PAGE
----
If you’re working on a classic truck, sooner or later you’ll need to cut metal. There are lots of tools designed for these tasks, and many beginners don’t know which tools are essential and which ones they can probably do without. I’ll review several metal-cutting tools in this article, and share my opinions on each one.
My favorite tools for accurately cutting sheetmetal are aircraft shears. These are available in most hardware or big-box stores, and are quite affordable. They come in left (red), right (green), and straight (yellow) versions. Save yourself some money and skip over the yellow shears. They only work well on very thin metal (like used in the heating and air conditioning trade) and they do a lousy job on the heavier metal used for bodywork on classic trucks. I don’t find the left and right designations very helpful since both the red and green shears will cut in either direction (although they cut tighter one way than the other). In fact, their “direction” depends on whether the handles are above the metal or below, and whether you are cutting toward or away from yourself. Change one of these and the so-called left shear will actually cut tighter going right.
As with most tools, people have their favorites. After trying them all, I prefer the Wiss brand (no affiliation). You can buy similar-looking shears at half the price, and (in my opinion) they work about half as well!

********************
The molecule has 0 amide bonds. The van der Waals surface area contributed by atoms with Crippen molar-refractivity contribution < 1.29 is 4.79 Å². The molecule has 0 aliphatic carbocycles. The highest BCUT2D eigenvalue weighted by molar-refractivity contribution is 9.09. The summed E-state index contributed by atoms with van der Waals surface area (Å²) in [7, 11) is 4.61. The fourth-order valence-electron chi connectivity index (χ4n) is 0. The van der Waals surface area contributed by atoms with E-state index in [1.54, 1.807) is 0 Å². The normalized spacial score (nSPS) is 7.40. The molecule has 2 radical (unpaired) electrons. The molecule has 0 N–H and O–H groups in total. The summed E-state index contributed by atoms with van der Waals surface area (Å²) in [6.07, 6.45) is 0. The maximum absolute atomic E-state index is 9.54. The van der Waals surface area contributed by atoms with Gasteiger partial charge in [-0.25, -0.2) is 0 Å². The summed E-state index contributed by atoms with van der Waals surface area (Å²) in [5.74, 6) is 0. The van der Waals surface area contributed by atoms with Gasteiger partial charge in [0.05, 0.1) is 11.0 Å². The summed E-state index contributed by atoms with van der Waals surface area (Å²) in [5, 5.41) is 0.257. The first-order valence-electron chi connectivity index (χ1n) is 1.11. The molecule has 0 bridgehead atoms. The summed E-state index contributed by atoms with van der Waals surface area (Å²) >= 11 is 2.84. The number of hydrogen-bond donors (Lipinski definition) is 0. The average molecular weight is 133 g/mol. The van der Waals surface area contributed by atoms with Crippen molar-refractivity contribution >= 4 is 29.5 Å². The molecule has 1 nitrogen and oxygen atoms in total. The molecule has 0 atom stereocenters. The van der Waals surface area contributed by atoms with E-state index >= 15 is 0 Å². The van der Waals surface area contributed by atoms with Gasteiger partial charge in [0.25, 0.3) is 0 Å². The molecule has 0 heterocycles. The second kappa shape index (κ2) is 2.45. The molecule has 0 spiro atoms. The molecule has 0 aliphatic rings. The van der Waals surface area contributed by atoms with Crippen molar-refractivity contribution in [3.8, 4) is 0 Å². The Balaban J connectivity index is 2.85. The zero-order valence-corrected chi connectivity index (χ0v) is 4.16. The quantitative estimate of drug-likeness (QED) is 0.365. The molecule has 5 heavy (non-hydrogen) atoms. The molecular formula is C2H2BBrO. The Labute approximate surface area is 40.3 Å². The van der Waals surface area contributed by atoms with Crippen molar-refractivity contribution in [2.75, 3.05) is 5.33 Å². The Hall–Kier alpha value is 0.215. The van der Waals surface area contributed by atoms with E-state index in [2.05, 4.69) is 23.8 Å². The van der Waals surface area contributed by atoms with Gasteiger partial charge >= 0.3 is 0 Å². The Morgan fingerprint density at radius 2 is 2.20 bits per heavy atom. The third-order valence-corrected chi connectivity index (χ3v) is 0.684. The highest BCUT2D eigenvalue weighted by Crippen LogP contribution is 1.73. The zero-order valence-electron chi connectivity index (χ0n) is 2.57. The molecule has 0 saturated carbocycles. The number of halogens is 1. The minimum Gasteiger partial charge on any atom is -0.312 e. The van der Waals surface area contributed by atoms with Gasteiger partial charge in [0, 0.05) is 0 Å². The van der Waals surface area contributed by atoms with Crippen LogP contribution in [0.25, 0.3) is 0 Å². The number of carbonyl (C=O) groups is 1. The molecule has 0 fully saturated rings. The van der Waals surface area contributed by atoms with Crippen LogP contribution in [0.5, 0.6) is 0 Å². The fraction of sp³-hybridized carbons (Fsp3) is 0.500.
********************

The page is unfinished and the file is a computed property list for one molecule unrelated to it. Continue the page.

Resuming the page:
Aircraft shears can do both rough and fine cutting. With sharp shears and a little practice you can follow a line within about ten-thousandths of an inch, or shave off a sliver that wide! I trim most of my patch panel with these shears, and I can get the fit good enough that I rarely need to sand or file the patch to fit, and I’m super fussy about my fit-up for welding. I often make a roughing cut first, so I’m taking off about 1/4 inch on the final cut. These shears can cut steel up to 16 gauge, but you need strong hands to cut metal this thick.
For the shears to cut without distorting the metal, the waste material has to curl away. This happens automatically when trimming off a narrow strip but you may have to curl the waste by hand if you trim off more than about 1/2 inch. These shears are not designed to cut through the middle of a sheet, but if you need to do this you can make two parallel cuts about 3/4-inch apart, switching between the right and left shears. You’ll see a picture of this below.
There is a right and wrong way to use these shears. When used correctly, the “good” side of the metal passes over the center pivot with no interference, and the waste piece curls away harmlessly. Do it “wrong” and you will distort the edge as you go. I see a lot of people, even professionals, who haven’t figured this out!
Tin snips are different. They don’t have the compound leverage that aircraft shears have, so it’s pretty difficult to cut anything thicker than 20-gauge steel with them; and while they are excellent for straight cuts, they are very limited for cutting curves. They are superb for cutting thin, soft metals—and for heavy paper, which I use a lot for patterns!